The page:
[News Analysis] Is Yoon’s team hinting at wider strategy veering away from China?
South Korea's flag (left) and China's flag (123rf)
Scaling down of economic ties with Beijing could be unavoidable if China continues to tie the economy to politics, experts say, as the new South Korean administration’s top officials hint at a change in Seoul’s China strategy that includes economic issues.
On Tuesday, Seoul’s senior presidential secretary for economic affairs Choi Sang-mok said that Korea should reduce its reliance on China for exports, possibly hinting at a strategy that veers away from China in terms of the economy.
Speaking in Madrid, where he accompanied President Yoon Suk-yeol to the NATO summit, Choi said that China’s growth is slowing and that Korea should now look to Europe.
Since its inauguration in May, the Yoon Suk-yeol administration has been showing a shift in the country’s diplomatic policies, making moves to bolster its alliance with the United States regardless of complaints from China.
The previous Moon Jae-in administration tried to maintain a balance in navigating relations between China and the US, as it sought to avoid unfavorable treatment from its biggest trading partner China.
Despite opposition from Beijing, the Yoon administration was quick to join the Indo-Pacific Economic Framework for Prosperity as a founding member in May, as the US-led economic initiative is widely seen as a regional grouping intended to contain China’s rise in the region.
Seoul also plans to normalize operations of its Terminal High Altitude Area Defense anti-missile system in Seongju, North Gyeongsang Province, while China’s protest is highly likely.
After the US deployed the anti-missile system here in 2017, China retaliated by boycotting South Korean goods, causing great losses to the South Korean economy at the time.
Seoul’s senior presidential secretary for economic affairs Choi Sang-mok speaks at a press conference in Madrid, Spain on Tuesday. (Yonhap)
Yoon is also currently taking part in the NATO summit, along with the leaders of three other Asia-Pacific countries -- Japan, Australia and New Zealand. China has expressed strong discomfort, saying the NATO summit would “stir up division and confrontation” in the region.
Seoul’s response to China’s apparent criticism of the developments has been somewhat different from what would have been expected of the previous administration.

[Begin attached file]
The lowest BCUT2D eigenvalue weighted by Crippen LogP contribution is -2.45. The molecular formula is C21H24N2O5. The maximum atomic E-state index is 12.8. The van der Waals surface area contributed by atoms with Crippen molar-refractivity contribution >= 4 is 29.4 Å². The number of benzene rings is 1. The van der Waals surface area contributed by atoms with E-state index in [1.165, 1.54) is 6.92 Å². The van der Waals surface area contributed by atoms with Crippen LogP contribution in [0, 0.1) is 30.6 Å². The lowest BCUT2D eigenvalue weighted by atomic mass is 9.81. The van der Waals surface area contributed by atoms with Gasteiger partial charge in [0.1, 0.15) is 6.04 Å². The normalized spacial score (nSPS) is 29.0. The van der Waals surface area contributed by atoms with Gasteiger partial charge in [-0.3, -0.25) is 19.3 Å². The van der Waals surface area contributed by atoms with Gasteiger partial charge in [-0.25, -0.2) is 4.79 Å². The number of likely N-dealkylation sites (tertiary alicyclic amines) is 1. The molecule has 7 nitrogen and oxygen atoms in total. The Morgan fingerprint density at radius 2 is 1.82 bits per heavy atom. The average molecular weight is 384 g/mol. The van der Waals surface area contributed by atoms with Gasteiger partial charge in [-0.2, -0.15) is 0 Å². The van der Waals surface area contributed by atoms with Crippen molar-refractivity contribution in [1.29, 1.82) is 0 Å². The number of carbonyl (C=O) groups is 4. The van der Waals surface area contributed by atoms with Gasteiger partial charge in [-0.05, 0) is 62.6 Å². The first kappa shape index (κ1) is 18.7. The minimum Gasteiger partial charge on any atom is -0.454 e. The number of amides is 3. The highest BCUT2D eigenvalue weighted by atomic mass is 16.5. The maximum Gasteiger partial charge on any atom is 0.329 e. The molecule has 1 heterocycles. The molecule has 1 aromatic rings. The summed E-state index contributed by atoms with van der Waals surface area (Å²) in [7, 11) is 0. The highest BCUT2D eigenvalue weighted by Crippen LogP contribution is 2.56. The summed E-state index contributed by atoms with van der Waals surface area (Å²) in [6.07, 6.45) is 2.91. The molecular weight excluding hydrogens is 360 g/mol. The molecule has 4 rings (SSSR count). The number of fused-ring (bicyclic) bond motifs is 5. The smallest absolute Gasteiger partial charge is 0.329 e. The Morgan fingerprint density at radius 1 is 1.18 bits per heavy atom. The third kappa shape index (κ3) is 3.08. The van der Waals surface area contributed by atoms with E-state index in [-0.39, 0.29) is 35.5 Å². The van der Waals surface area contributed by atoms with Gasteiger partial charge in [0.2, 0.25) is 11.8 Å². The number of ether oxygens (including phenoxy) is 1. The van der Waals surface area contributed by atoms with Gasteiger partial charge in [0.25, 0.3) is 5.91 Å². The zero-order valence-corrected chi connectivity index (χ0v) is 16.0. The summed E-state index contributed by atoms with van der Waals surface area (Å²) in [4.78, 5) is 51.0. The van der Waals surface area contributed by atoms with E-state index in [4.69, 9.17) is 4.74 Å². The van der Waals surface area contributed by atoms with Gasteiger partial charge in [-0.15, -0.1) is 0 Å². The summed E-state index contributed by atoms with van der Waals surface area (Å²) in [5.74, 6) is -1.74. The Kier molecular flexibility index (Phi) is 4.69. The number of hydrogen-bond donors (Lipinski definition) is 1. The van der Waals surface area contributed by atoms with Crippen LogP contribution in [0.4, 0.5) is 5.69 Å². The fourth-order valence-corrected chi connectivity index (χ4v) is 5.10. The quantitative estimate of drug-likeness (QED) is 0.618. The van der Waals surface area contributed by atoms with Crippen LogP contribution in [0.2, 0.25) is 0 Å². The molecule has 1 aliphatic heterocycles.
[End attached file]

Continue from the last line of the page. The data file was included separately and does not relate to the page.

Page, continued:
South Korean Prime Minister Han Duck-soo called China’s opposition a “lack of courtesy,” and said the government would maintain its own principles and pursue its national interest.
Acknowledging concerns that China might retaliate against South Korea’s actions, Han said the country would tell China that it is wrong to do so.
“When we are pursuing the values and principles that the world respects, and China takes actions unfavorable to Korea’s economy (in retaliation), we should be able to tell (China) it is wrong,”
China continues to voice warnings, saying that South Korea’s tilting toward the US would only complicate its relationship with China.
Chung Jae-heung, a researcher at the Sejong Institute, said the conservative Yoon Suk-yeol government is showing very different diplomatic policies from that of his predecessor, and that the continuing discord with China will ultimately weaken economic exchanges.
“Maintaining good ties with China poses as a difficult mission for the Yoon Suk-yeol administration, when it is joining the US-led efforts to keep China in check,” Chung said.
Chung viewed it unlikely for China to take some kind of retaliatory measures against Korea as Seoul has not done anything it would find threatening. But the strained atmosphere will affect their economic exchanges, as companies would not want to make risky investment, Chung said.
“Political interactions always affect the economy. There is no reason for China to take some kind of a measure to pressure Korea now, but corporation would not want to do business related to China when bilateral relations are soured.”
South Korea already has experienced the negative impacts of relying too much on one country in trade, when the country faced a shortage of the urea solution, and also when China boycotted Korean goods in protest to THAAD deployment. So Seoul understands the need to diversify its trade partners, Nam Chang-hee, a professor of political science at Inha University, told The Korea Herald.
Last year, South Korea grappled with a dire shortage of urea solution, an essential fluid used to reduce emissions from diesel vehicles, when China restricted exports of some materials in order to handle the country’s power crisis.
South Korea imported all of its urea from overseas, with China accounting for 97 percent of that.
“If China again abandons the principle of dealing with political and economic issues separately and does take some kind of economic retaliatory actions against South Korea for its political decisions, China should understand that it will only strengthen the need for Seoul to lower dependence on Beijing,” Nam said.
By Jo He-rim (firstname.lastname@example.org